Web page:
One of the best ways to figure out just how much fluid is needed during a run or race lasting an hour or more is by taking the USATF’s Self Testing Program for Optimal Hydration. This test uses a formula to determine how much fluid is needed based on a person’s weight, weather conditions and exercise intensity.

You can find this self-test at: http://www.usatf.org/groups/coaches/library/2007/hydration/USATFSelfTestingProgramForOptimalHydration.pdf

For those shorter runs and for some general hot-weather fluid tips, the American College of Sports Medicine offers the following guidelines:
Before exercise: Try to drink plenty of fluids in the 24 hours before your exercise session and drink two or more cups of fluid two to three hours before exercise. This will help keep you hydrated while allowing your body time to eliminate any excess fluid before your exercise session begins.

During exercise: Drink 6 to 12 ounces of cool fluids (water is fine) every 15 to 20 minutes. If, however, you are to be exercising longer than 60 minutes, you may benefit from the extra carbohydrates and electrolytes from a sports drink. Adding a little sodium or salt (about 0.5 to 0.7 grams a liter) to your fluids for those runs lasting more than an hour can help increase your drive to drink and can help possibly ward off hyponatremia.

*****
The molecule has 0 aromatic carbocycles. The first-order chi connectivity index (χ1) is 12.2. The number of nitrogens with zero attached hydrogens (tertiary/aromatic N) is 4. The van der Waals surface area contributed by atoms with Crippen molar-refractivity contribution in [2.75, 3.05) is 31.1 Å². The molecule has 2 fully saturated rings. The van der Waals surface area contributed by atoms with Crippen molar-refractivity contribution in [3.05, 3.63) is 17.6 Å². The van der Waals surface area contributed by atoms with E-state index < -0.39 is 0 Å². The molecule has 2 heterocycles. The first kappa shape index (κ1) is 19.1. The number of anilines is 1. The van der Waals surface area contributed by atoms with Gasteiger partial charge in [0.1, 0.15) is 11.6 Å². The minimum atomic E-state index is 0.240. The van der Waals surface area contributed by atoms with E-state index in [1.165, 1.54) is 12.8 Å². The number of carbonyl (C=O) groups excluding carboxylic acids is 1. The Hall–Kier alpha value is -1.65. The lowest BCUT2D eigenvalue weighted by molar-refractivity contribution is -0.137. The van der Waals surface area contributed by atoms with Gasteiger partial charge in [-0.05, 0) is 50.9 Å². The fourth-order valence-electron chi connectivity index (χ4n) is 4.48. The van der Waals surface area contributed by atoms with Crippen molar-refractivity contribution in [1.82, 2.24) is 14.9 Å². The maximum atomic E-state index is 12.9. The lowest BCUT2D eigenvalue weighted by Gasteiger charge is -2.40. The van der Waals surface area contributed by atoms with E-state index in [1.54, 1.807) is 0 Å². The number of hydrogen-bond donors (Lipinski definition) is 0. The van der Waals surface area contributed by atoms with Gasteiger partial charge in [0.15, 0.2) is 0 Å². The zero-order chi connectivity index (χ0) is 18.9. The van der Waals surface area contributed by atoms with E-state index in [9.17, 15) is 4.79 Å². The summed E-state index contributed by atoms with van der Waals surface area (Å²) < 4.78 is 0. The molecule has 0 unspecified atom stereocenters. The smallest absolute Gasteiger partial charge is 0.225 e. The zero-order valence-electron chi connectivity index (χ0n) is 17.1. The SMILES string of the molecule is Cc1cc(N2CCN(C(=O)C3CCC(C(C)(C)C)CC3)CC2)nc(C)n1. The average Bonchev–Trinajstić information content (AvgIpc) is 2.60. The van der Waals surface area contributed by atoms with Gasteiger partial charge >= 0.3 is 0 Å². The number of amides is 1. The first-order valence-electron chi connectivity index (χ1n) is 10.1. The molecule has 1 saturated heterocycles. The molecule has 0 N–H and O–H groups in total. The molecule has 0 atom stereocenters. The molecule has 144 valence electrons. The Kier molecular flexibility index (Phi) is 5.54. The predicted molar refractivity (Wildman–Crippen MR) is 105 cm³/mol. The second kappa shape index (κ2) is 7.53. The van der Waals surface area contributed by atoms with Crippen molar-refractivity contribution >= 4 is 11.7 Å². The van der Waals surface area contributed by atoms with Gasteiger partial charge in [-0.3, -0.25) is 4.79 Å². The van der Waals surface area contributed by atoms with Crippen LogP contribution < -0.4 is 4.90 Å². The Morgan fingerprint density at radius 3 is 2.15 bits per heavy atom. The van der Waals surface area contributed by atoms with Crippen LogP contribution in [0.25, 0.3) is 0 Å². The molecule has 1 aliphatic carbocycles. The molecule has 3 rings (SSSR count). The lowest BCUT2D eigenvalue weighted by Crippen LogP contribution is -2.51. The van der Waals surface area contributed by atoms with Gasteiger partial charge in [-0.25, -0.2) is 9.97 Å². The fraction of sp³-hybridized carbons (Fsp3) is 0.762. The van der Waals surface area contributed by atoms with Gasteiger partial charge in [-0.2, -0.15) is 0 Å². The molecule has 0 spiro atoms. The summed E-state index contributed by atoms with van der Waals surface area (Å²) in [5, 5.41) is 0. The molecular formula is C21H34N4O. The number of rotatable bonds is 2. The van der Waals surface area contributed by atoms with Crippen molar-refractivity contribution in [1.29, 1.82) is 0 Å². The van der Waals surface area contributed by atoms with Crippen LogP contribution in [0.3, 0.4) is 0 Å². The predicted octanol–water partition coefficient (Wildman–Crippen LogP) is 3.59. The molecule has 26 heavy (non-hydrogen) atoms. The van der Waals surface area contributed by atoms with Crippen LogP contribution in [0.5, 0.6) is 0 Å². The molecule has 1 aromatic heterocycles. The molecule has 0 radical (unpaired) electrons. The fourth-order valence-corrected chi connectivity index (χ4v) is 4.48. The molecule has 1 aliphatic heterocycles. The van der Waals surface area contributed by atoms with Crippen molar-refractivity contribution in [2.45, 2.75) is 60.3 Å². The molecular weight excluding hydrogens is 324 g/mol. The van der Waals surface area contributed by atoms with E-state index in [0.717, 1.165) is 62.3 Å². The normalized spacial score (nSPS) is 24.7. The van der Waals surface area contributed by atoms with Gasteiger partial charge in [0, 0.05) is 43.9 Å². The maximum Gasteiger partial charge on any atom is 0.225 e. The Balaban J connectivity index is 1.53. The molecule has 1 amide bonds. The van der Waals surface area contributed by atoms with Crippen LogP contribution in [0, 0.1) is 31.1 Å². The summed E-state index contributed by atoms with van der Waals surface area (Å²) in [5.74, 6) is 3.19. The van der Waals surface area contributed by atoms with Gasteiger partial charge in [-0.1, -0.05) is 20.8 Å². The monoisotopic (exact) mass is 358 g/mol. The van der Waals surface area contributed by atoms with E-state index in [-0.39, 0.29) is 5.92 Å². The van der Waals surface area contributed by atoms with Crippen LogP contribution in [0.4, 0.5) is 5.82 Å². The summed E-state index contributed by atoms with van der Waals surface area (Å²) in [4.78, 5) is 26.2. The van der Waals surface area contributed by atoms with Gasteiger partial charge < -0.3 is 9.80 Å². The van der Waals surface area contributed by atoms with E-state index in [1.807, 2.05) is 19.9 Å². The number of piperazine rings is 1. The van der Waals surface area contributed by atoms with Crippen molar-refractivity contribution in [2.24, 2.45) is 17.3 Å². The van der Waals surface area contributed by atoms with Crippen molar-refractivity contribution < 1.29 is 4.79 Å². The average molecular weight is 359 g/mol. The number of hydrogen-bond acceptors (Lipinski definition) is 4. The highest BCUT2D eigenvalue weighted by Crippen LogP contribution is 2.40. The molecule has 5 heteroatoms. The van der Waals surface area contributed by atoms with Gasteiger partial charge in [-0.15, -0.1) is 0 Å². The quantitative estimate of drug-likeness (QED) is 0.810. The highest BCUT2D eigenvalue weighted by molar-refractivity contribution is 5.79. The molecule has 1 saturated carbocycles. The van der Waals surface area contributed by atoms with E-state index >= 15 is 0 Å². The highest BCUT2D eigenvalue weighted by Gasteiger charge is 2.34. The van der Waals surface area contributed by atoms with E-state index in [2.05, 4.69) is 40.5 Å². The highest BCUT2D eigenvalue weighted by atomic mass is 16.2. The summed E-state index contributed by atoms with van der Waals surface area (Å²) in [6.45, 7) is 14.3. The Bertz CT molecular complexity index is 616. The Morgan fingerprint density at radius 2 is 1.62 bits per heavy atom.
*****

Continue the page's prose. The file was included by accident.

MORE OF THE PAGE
After exercise: Be sure to continue drinking after your exercise session is over. You can weigh yourself before and after your runs. Try to drink about 24 ounces of fluid for every pound lost. Be sure and include some sodium (salt) either in fluids or with the post- exercise meal. Sodium can help in the rehydration process and increase your desire to drink.

Knowing how much fluid we need is just as important as being fitted with the right running shoes or following the perfect training program. Too little or too much fluid can have serious, even life-threatening consequences. Be sure to know how to properly hydrate by following the above guidelines and by following your thirst.”

———————————————————

MAKE A $&(#&@^#!*% FACE!!!!

INCREASE YOUR WEIGHTS!

YOU GET OUT WHAT YOU PUT IN!

What you get out of the workouts is determined by you.

How much do you work? How much effort you put into trying to do all of the repetitions with proper form and how much weight you’re using will determine what you get out of each workout.

YOU DETERMINE WHETHER YOUR WORKOUT IS HALF-ASS OR KICKASS!

It’s time for you to go up in weights … that’s what I’m thinking!

MAKING A FACE (THE GRIMACE) IS THE POOR MAN’S (OR WOMAN’S) FACELIFT!

—————————————————

EVERY WEDNESDAY AND THURSDAY IS T-SHIRT DAY!

WEAR YOUR RANK INSIGNIA SHIRT, SUB 7 SHIRT, OR OTHER USMC FITNESS BOOT CAMP SHIRT!

—————————————————

SUB SEVEN CLUB!

Members of the Sub-7 Club are Boot Campers who’ve run the mile in under 7 minutes under my observation and timing.

Congratulations to the following members of the Sub Seven Club:

Corporal Lee Chase,
Corporal Chris McLelland,
Staff Sergeant Patrick Moore,
Staff Sergeant Rob Johnston,
Staff Sergeant Andrew Stolnicki,
Gunnery Sergeant Bart Thomas,
Staff Sergeant Dory Sellers,
Gunnery Sergeant Henry Kenworthy,
Master Sergeant John Winford,
First Sergeant Matt Green,
And Sergeant Major Andrew Forsdick.

—————————————————————

ACTIVE DUTY ROSTER OF VETERAN BOOT CAMPERS!

Are you coming up on promotion? Let me know! If you’ve been in the program for 6 months straight, you should be on the roster!